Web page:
There has been a heap of speculation surrounding Sony’s next-generation of PlayStations. Some believable, some were just nonsense and some just seemed underwhelming. Well, details released via wired.com put our minds at ease, confirming a slew of details about the PlayStation 5, excluding its release date.
We’ll start with the specs and what they mean:
- CPU is a custom eight-core CPU based off of AMD’s upcoming 7nm Zen 2 architecture. The 7nm is a very important part. For the uninformed, 7nm is the lithography, which is the average distance between the transistors. This is something that plays a major part in both power and efficiency, a facet which is hugely important in squeezing as much power into a console. The eight cores is also a very important part. Many games and developers are beginning adopt APIs and engine which scale very well across multiple cores (a prime example is DOOM), favouring the core count more so than clock speed (something which makes good performance for consoles much more achievable). To add to this, it’s also possible to partition cores for specific purposes, meaning that things like video playback recordings and OS processing can be done without a big hit to a game’s performance.
- The GPU is based off AMD’s upcoming Navi architecture. We haven’t really seen or heard too much about Navi, all that I really know is that it is also using a 7nm lithography, which is just as beneficial. The Navi architecture is expected to be incredibly powerful, especially seeing how hard AMD was able to push their current Vega technology with the Radeon VII. To add to this, AMD have already confirmed they figured out ray-tracing (a big proponent of competitor Nvidia’s RTX line) without the need for some proprietary technology and this feature is confirmed to be supported by the PS5.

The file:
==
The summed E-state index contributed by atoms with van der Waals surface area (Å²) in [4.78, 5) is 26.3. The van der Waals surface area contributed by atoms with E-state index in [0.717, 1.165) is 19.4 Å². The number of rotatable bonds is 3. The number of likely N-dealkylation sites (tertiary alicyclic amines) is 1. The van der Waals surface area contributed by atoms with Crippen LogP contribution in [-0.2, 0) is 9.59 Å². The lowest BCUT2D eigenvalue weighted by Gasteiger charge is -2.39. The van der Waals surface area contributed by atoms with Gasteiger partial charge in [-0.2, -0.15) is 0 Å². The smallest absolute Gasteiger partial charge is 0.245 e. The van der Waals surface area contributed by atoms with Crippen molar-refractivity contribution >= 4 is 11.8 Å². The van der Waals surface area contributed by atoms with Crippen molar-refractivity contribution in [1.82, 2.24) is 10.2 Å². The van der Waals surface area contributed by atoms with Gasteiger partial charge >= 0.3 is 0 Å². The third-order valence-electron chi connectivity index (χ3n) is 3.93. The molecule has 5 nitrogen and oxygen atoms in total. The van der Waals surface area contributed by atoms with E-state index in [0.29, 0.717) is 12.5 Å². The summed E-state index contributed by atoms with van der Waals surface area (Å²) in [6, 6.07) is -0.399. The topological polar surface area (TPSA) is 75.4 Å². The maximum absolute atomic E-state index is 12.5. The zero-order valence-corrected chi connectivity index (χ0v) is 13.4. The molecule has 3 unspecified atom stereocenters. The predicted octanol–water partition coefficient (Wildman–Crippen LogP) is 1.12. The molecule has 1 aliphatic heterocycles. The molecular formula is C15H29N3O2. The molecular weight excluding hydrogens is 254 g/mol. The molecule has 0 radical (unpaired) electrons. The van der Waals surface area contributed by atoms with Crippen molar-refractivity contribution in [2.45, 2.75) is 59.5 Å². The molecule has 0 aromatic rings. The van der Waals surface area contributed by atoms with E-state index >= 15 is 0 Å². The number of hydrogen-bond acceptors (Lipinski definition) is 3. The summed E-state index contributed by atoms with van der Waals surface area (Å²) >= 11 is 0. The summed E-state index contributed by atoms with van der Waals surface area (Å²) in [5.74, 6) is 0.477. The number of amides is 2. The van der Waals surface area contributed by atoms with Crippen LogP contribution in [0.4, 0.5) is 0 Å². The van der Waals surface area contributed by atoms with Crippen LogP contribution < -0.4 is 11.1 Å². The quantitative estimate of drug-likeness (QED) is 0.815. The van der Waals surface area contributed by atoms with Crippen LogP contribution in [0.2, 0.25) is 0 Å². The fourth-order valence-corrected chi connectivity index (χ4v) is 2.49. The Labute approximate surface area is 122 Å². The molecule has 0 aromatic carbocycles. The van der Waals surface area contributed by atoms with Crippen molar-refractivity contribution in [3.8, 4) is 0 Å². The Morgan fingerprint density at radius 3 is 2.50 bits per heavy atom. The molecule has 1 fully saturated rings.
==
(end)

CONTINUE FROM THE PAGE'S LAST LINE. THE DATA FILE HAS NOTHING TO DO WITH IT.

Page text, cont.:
- High-speed SSD, capacity is yet to be confirmed. Great for both OS processing and loading for games, can also aid with texture pop in. When a game calls for the rendering of details, it does it within a certain distance and if the drive is too slow the information needed for rendering those details will come in when it’s too late and causes textures to pop into view. This won’t alleviate this issue completely but we may see fewer instances of it as a result. They also claim that the SSD is faster than anything available for PCs which seems a bit much given how ludicrously fast and overkill M.2 and NVMe SSDs can be.
- Custom AMD unit for 3D audio
- A disc drive of some form
In addition to all this Sony have also confirmed that their next-gen console will not launch this year. Given Sony’s current stance on VR (wholeheartedly supporting it with their very successful PSVR platform), it would be safe to assume they are still focusing on VR. It seems that they are supporting both a new iteration of PSVR as well as the original iteration. With this also comes the news that the PS5 will have backwards compatibility with PS4 games (something which was to be expected with how modular and simple AMD’s architectures are). The next PlayStation will also technically support 8K but I wouldn’t really expect games to take advantage of this given the power requirements for 4K let alone 8K (PCs can still struggle with decent 4K performance without breaking the bank).
If you’re hanging on for a release date, you will have to keep on waiting as Sony seemed unwilling to comment any further outside of it not coming this year. However, given that it is featuring Navi it would be fair to speculate a 2020 release window, perhaps to coincide with the consumer release for the GPU architecture.
Sourced from Wired